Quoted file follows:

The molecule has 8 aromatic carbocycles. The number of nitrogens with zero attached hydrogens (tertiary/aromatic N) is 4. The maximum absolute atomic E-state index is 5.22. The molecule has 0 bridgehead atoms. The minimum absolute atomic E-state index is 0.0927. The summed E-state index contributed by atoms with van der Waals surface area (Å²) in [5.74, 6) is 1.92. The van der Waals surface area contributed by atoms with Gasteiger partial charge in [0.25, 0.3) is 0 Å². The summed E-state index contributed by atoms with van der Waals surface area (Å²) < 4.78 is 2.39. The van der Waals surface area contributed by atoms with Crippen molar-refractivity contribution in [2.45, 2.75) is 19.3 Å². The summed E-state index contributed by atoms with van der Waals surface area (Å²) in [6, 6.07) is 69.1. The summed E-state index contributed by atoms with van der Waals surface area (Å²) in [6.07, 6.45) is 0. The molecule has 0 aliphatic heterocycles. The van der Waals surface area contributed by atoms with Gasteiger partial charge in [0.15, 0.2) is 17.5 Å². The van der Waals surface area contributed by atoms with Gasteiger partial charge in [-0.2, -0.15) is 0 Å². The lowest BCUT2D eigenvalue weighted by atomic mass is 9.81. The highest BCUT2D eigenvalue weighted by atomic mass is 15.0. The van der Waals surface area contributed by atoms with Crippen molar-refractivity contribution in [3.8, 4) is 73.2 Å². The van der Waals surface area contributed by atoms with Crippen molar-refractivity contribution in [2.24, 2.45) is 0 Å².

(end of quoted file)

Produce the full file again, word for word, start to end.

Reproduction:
The molecule has 8 aromatic carbocycles. The number of nitrogens with zero attached hydrogens (tertiary/aromatic N) is 4. The maximum absolute atomic E-state index is 5.22. The molecule has 0 bridgehead atoms. The minimum absolute atomic E-state index is 0.0927. The summed E-state index contributed by atoms with van der Waals surface area (Å²) in [5.74, 6) is 1.92. The van der Waals surface area contributed by atoms with Gasteiger partial charge in [0.25, 0.3) is 0 Å². The summed E-state index contributed by atoms with van der Waals surface area (Å²) < 4.78 is 2.39. The van der Waals surface area contributed by atoms with Crippen molar-refractivity contribution in [2.45, 2.75) is 19.3 Å². The summed E-state index contributed by atoms with van der Waals surface area (Å²) in [6, 6.07) is 69.1. The summed E-state index contributed by atoms with van der Waals surface area (Å²) in [6.07, 6.45) is 0. The molecule has 0 aliphatic heterocycles. The van der Waals surface area contributed by atoms with Gasteiger partial charge in [0.15, 0.2) is 17.5 Å². The van der Waals surface area contributed by atoms with Gasteiger partial charge in [-0.2, -0.15) is 0 Å². The lowest BCUT2D eigenvalue weighted by atomic mass is 9.81. The highest BCUT2D eigenvalue weighted by atomic mass is 15.0. The van der Waals surface area contributed by atoms with Crippen molar-refractivity contribution in [3.8, 4) is 73.2 Å². The van der Waals surface area contributed by atoms with Crippen molar-refractivity contribution in [2.24, 2.45) is 0 Å².